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"The move here is to become less bureaucratic, at the central office, less top down management and more school based autonomy," says Dr. Register.
A cornerstone of the plan includes principals like Robin Wall of McGavock High School. Wall is one of 9 LEAD principals. He'll oversee operations at McGavock High School, plus 5 feeder schools.
"The schools I'm going to be working with are the feeder schools to my high school," says Wall. "It's good, I'm going to be able to walk into those campuses and see students I'm going to be getting in 2 or 3 years down the road and an opportunity to work with principals to see what they're teaching their students."
The LEAD principals have the final say over hiring, firing and spending at their schools.
"Decentralization means autonomy and flexibility in staffing and budget," says Dr. Register. "Our principals will be able to select their own teachers and assistant principals."
At the central office, 6 instead of 12 managers will report directly to Dr. Register. The Metro Council's Education Committee believes the district should have conducted a nationwide search for its new Chief Academic Officer. The new position goes to Jay Steele, the district's former Associate Supervisor for High Schools.
"If the best is right here all the better, but we don't know if we don't ask and we're not asking that question," says Metro Councilman Emily Davis.
"I have to prove myself to people and I wish people would support the school system instead of constantly trying to tear it down," says Steele. "There are a lot of great people doing incredible things in these schools."
Dr. Register believes the central office shakeup will bring more people and resources out of Bransford Avenue and into schools where they're needed. Dr. Register says changes at the central office won't be complete until July. To hear more of his interview and questions from today's press briefing, check back with us later. We will post it on our Home Page.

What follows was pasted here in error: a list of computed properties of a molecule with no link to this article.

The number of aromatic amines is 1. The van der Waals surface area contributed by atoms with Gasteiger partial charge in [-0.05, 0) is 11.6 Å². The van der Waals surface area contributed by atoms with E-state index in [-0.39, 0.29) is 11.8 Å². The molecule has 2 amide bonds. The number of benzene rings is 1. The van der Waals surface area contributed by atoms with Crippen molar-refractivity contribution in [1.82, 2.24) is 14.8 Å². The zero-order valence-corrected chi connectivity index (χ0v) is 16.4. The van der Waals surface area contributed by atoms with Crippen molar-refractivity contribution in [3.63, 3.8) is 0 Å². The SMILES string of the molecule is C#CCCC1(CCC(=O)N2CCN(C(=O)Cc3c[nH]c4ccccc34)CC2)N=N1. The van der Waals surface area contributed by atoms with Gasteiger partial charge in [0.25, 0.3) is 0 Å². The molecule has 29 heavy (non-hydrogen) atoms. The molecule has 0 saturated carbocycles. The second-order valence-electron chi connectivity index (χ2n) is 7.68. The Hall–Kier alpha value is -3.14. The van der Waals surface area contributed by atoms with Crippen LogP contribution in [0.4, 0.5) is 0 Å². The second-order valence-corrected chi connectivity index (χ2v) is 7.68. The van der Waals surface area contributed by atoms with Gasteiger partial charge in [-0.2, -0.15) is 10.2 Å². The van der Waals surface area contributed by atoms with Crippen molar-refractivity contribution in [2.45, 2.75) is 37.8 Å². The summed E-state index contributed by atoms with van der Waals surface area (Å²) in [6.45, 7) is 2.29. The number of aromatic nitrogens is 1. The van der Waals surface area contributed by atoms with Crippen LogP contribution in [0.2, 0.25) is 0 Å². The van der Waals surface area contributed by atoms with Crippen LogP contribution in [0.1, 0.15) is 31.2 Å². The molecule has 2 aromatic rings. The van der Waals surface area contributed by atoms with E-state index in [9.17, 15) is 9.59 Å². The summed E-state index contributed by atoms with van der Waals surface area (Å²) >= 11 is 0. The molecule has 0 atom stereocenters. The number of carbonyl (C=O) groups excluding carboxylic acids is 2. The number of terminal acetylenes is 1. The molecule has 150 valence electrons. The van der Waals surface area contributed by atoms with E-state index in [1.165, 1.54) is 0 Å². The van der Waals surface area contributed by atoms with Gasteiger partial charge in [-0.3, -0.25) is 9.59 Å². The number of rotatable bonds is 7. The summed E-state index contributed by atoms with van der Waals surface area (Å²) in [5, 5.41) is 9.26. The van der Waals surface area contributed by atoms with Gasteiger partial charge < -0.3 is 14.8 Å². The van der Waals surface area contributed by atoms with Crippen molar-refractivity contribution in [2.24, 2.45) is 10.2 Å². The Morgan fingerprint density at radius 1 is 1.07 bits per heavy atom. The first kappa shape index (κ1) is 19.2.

Wednesday, January 23 2013, 08:57 PM CST
Miss. chooses new firm to run Woodville prison
May 18, 2013 20:50 GMT
WOODVILLE, Miss. (AP) -- Mississippi officials have picked a new company to run the Wilkinson County Correctional Facility.
Utah-based Management and Training Corp. announced Friday that the Mississippi Department of Corrections has chosen it to run the 1,000-bed prison starting July 1, the Natchez Democrat reports (http://bit.ly/10MvOGv).
Corrections Corporation of America, based in Nashville, Tenn., had run the prison since 1998. MTC says it will keep "the vast majority" of employees.
MTC will get a five-year contract to run the prison with two one-year options. Last year, officials chose MTC to take over East Mississippi Correctional Facility, the Walnut Grove Correctional Facility and the Marshall County Correctional Facility from the GEO Group. MTC won 10-year contracts for each.
CCA still runs the Tallahatchie County Correctional Facility and the Adams County Correctional Center in Mississippi.
Information from: The Natchez Democrat, http://www.natchezdemocrat.com/
Gauge of US economy's future health up in April
WASHINGTON (AP) -- A measure of the U.S. economy's future health rose in solidly in April, buoyed by a sharp rise in applications to build new homes and apartments.
BC-US--Dow Record-Three Personal Stories, 1st Ld-Writethru,1173
Dow Record: Three tales of ups, downs and changes
AP Photo FX102, FX103
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By SCOTT MAYEROWITZ
AP Business Writer
NEW YORK (AP) -- When the Dow first crossed 14,000, investors were overjoyed. ...
IN THE NEWS: LABOR GROUP SAYS CONDITIONS AT APPLE PLANTS IMPROVING
WASHINGTON (AP) -- A labor group Apple joined to assess working conditions at three manufacturing plants in China, where its products are made, says conditions are getting better.
ON THIN ICE?
ANCHORAGE, Alaska (AP) -- He was already on thin ice with the law when he failed to meet the conditions of his probation.